Right of Reply: Katy Simmons
The co-ordinator of IPSEA, a charity for carers of special needs children, responds to our leading article on statementing
Thursday 24 September 1998
In 1981, Parliament agreed that individual children with special education needs should be entitled to proper assessment and suitable provision. Once these needs are identified, they must be met, even though their LEA may argue against spending the money. The statement is legally binding: it specifies the child's needs, and the help they require. No child is entitled to Rolls Royce provision: only the neediest of children get statements. But if LEAs don't deliver, then parents can take action.
The statement, then, ensures that disabled children actually get the help to which they are entitled. Your editorial dismisses this entitlement as "bureaucracy". But for many families, this is the only guarantee they have that their child will get the help they need. Yes, many families experience delay, maladministration and deep frustration with the process. But these problems mainly arise out of LEA attempts to avoid their legal obligations to children.
Not surprisingly, most LEA officers find legal commitment irksome. Their lives would be easier if they could simply use their discretion and be untroubled by the force of law. Their voices came through clearly in last year's Green Paper, when the Government proposed cutting the numbers of children with statements. Parents should rely on the good will of schools and LEAs, said Mr Blunkett.
What good will? Even with the law in place, families battle to get the help their children need. I say to your leader writer - meet some of the desperate families who contact this organisation, feel shame at what you wrote, and join us in asking Mr Blunkett to confirm his commitment to the legal framework which guarantees help to the most vulnerable members of society.
elephant appealThe first 23 lots in our charity auction have now gone. But there are 22 more still up for grabs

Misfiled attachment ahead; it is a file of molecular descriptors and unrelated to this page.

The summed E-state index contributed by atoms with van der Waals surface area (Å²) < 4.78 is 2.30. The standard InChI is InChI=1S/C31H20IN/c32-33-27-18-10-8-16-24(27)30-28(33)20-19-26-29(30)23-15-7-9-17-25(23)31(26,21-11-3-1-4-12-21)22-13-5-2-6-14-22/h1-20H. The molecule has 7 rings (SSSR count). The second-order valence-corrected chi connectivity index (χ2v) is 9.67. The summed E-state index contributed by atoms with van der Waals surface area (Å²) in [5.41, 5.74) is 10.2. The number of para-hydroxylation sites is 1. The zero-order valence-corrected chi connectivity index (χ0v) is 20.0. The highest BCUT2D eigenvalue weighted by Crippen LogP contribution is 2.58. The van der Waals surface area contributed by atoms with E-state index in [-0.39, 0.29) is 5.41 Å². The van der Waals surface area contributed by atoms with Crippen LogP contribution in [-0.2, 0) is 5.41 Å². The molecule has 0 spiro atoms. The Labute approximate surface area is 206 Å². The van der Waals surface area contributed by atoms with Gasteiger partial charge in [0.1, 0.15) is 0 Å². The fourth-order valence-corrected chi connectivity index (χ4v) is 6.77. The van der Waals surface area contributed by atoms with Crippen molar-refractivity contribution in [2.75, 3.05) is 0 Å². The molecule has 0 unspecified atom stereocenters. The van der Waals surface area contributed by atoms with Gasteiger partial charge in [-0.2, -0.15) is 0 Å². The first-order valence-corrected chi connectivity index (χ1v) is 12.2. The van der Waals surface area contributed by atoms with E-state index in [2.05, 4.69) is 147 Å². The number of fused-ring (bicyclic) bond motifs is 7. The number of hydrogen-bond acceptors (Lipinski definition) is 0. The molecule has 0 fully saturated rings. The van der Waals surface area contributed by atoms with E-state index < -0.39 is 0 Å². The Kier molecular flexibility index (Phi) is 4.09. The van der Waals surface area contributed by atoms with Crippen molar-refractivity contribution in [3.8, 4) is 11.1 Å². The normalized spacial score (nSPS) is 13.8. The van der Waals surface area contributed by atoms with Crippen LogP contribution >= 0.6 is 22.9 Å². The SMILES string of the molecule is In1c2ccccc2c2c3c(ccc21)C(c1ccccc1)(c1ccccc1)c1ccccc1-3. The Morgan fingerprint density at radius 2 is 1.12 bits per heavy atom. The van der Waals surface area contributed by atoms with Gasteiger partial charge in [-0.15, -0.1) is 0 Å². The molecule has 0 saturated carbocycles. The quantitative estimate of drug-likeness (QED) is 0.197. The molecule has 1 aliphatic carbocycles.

elephant appealPrince William signs up for our charity appeal
elephant appealSo says man jailed for cutting off dead elephant's tusks
voicesPeople moan that Christmas is too commercial, the spirit lost. But it is a time to over-indulge, and always has been, says DJ Taylor
booksWe examine the best titles for teens
scienceResearchers teach border collie to understand sentences using more than 1,000 words
booksA Christmas story in six parts
travelWill high-value tourism help the workshops of this Renaissance city?
food + drinkA trifle without custard? Surely not! Nonsense – and here’s three to finish your festive meal that prove it
Geoffrey Macnab does not like the comedian's big screen debut
Arts & Ents blogs
Heavy rain and years of 'benign neglect' may have caused Apollo Theatre roof collapse
Christmas TV guide 2013: Look beyond the usual shows for the best festive telly
Christmas comes early: Justin Bieber is 'retiring from music'
Justin Bieber isn't retiring from music after all
The publisher who played with fire: the battle for control of Larsson's £30m legacy
Tom Daley ‘is gay because his father died’ says UK evangelist
Iain Duncan Smith leaves Commons food banks debate early
David Cameron takes his biggest gamble yet as he gets tough on Europe over immigration
Kiss and yell: Italian protester charged with sexual assault after kissing riot police officer
Top PR exec Justine Sacco under fire for sending racist tweet before flying to Africa
Anachronistic and iniquitous, grammar schools are a blot on the British education system
- 1 Top PR exec Justine Sacco under fire for sending racist tweet before flying to Africa
- 2 French pub fined €9,000 after customers returned empties to bar - because it's 'undeclared labour'
- 3 Sun will 'flip upside down' within weeks, says Nasa
- 4 The publisher who played with fire: the battle for control of Larsson's £30m legacy
- 5 Police seize possessions of rough sleepers in crackdown on homelessness
- < Previous
- Next >